What If My Product Doesn't Solve A Problem?
If you’ve been reading this blog, you’ll know by now that I believe if you can properly solve the problem, your solution sells itself. I’ve had a few clients and business owners reach out to me and ask what happens if their product or service is a value add that doesn’t necessarily solve a specific problem. So, I wanted to address this in a quick post.
Even if your product or service is a value add and an item that is supposed to make an already good life better - don’t make the mistake of thinking it doesn’t solve a problem. The status quo is often the biggest problem. And, there is an opportunity cost of staying with the status quo when there’s something better out there. You need to quantify that for your prospect.
Let’s hash this out with my favorite fictional (and least necessary) product of all time, the everlasting gobstopper! Here’s this great piece of candy that never runs out of flavor. Amazing! But it’s 15-dollars?! Are you crazy?! A pack of gum is 50 cents.
But what if before I tell you anything about the everlasting gobstopper, I ask you if you chew gum? Sure, you do. Well, the average person who chews gum in this country, spends over $200 a year on it. Most of which loses its flavor in less than one minute causing them to have to discard 5-6 pieces of gum or more per day. Each of these trash trips takes approximately one minute, so you’re costing yourself 6 minutes per day, 42 minutes per week and 36 hours a year throwing out gum. What could you do with an extra $200 and 36 hours in your life this year? Have a quick overnight trip to Vegas would be my first choice.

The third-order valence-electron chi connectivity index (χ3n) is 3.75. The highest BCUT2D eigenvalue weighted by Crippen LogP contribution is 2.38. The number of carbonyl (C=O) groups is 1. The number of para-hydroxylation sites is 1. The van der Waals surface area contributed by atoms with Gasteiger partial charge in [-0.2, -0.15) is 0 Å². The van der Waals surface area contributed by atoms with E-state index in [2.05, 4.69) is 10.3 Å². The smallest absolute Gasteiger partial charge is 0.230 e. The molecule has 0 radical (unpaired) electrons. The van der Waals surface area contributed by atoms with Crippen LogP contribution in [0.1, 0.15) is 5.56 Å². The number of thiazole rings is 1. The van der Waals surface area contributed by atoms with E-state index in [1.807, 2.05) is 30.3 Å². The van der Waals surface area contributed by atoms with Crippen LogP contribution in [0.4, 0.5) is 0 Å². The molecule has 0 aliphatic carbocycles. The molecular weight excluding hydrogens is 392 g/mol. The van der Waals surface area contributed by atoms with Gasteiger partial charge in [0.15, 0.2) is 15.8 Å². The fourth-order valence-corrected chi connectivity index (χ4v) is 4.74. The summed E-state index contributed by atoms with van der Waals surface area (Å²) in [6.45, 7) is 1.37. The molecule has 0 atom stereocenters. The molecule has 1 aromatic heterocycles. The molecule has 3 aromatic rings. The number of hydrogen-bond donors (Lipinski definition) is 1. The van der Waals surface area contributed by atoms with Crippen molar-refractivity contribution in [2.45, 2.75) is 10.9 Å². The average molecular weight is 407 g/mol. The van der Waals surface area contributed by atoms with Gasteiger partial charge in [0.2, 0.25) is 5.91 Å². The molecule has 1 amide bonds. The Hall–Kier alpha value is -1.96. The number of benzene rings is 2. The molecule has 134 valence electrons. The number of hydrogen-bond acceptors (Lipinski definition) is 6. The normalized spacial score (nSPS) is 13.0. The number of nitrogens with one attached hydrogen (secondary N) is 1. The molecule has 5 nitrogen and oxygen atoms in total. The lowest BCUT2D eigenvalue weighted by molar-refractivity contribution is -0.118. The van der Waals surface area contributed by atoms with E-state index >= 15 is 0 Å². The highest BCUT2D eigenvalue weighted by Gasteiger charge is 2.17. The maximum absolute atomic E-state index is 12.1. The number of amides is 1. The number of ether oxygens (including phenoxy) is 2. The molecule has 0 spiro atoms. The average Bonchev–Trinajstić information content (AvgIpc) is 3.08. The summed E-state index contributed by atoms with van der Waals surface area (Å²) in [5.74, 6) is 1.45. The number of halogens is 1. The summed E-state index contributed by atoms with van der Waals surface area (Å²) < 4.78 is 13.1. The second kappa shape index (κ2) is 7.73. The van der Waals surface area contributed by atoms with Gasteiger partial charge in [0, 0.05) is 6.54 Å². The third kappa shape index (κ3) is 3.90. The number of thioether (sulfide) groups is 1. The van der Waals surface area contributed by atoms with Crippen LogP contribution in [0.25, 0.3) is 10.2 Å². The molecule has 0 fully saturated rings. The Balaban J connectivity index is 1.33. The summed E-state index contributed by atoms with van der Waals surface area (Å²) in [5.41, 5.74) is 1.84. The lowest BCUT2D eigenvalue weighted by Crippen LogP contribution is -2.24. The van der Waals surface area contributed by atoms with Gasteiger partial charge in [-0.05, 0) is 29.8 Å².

If you can’t quantify the cost of the status quo with actual numbers for cost or time, you need to appeal to what the product represents. People don’t wear Gucci because it’s the cheapest clothes that are warm, they wear it because they gain status and it looks nice. What problems do looking nice and having status solve? A bunch obviously, since there is a multi-billion dollar industry dedicated to it.
If your product or service doesn’t uniquely solve any problem (either actual problem or opportunity cost) at all, you may need to rethink your business because by definition - a successful business must solve a problem. My guess is this is not the case though (especially if you currently have clients) and you’re just struggling to articulate it. If you are still struggling to understand what problem your business solves, feel free to email me at Dom@thecleansell.com and set up a free-30 minute session and I’ll try to help you the best I can.